My friend brilliantly noticed, while traveling in NYC in August, that NY Philharmonic was scheduled to do a night of Italian Cinema called “La Dolce Vita”, including a piece from Cinema Paradiso. It was a two-day event with amazing violinist Joshua Bell, vocalist Josh Groban, and soprano Renee Fleming scheduled to perform. The last day of this event fortuitously fell on the day of my arrival at New York City. So despite the jetlag from time difference and flying the red-eye, I attended the event at the Lincoln Center.
I guess I should disclose that I have an on-going love affair with Italian Cinema. I haven’t seen enough of Italian Cinema yet to qualify myself as an aficionado, but I find myself extremely attached to the ones I have seen. The one in particular is Cinema Paradiso, which captures the wonderment of childhood, and is steeped in beautiful nostalgia and melancholy over the innocence and naivete that often inevitably goes away as we grow older. But truthfully, these movies would mean almost nothing to me without the scores by Ennio Morricone (Cinema Paradiso, Once Upon a Time in the West), Nino Rota (Fellini’s films like 8 1/2, La Dolce Vita), and Luis Bacalov (Il Postino).
New York Philharmonic did this very smart thing where instead of playing the footages from the movie like SF symphony does to scores, they commissioned an Italian film director Giampiero Solari to create a visual screen play for the performance. I felt that I could really experience the power of music and its role in cinema without confusing which is influencing me more (was it the images or the score?!?!). Tonight, music assumed a leading role in the world of cinema and made it clear to everyone in attendance of its power in storytelling and provoking deep emotions that transcend time and space.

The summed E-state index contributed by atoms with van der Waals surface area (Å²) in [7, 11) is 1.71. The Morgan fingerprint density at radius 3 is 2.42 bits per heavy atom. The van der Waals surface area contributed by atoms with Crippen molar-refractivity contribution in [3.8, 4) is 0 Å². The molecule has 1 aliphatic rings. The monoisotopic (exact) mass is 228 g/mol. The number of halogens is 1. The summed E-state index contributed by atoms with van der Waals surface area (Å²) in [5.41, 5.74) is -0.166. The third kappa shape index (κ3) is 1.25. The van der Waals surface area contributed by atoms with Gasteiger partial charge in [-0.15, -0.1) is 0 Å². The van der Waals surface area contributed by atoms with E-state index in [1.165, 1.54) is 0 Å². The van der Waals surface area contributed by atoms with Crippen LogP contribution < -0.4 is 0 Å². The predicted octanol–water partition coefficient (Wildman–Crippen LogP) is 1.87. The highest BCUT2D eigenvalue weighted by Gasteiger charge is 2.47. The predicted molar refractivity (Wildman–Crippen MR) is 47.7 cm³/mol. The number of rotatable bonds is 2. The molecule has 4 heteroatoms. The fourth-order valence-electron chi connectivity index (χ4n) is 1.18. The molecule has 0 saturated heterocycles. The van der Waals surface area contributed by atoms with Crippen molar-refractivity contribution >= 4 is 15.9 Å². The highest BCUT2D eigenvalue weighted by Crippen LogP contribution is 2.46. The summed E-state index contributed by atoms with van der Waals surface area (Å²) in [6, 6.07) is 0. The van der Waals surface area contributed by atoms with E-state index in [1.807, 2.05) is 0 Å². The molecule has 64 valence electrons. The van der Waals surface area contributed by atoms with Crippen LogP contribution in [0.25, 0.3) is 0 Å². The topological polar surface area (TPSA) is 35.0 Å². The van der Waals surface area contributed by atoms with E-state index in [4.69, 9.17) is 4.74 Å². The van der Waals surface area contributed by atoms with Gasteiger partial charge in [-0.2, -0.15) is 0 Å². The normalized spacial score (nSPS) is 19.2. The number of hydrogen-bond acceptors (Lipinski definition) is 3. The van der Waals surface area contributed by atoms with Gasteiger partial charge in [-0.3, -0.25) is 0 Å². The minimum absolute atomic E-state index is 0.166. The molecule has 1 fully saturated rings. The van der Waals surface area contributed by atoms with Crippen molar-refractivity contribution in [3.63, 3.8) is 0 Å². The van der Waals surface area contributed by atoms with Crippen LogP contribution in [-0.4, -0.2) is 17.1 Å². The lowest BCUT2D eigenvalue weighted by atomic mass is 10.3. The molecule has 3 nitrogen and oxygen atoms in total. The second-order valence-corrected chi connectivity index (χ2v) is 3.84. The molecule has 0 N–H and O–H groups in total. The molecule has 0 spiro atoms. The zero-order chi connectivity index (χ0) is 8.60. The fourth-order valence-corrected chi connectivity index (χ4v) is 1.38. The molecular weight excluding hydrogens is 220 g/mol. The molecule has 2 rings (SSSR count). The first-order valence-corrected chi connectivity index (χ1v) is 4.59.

Joshua Bell performed as a violin soloist on the Suite from “The Anonymous Venetian”. It was heart-wrenchingly beautiful, and I think I had to actively fight the tears from flowing. His violin seemed to be telling a beautiful story, and all I could do was empathize with its melancholia, its vulnerability, its passion as the song played.
The piece I was looking forward to, called “Se”, from Cinema Paradiso, ended up disappointing me. Possibly because I have heard that piece on youtube so many times (possibly around hundred times) without the singers (and with Ennio Morricone conducting: https://www.youtube.com/watch?v=1FzVWlOKeLs). The singing somehow took away from what was already perfect, or that was how I felt at the end of that piece…
The NY Phil also played a piece from Life is Beautiful, and the gorgeous footages from the movie played (instead of the animation), along with the piece that ebbed and flowed, swelled with the crescendo and made our hearts melt into pools of emotions.
So these are the movies on my to-watch or re-watch list:
Life is Beautiful
Once Upon a time in the West
Profumo di Donna
Juliet of the Spirits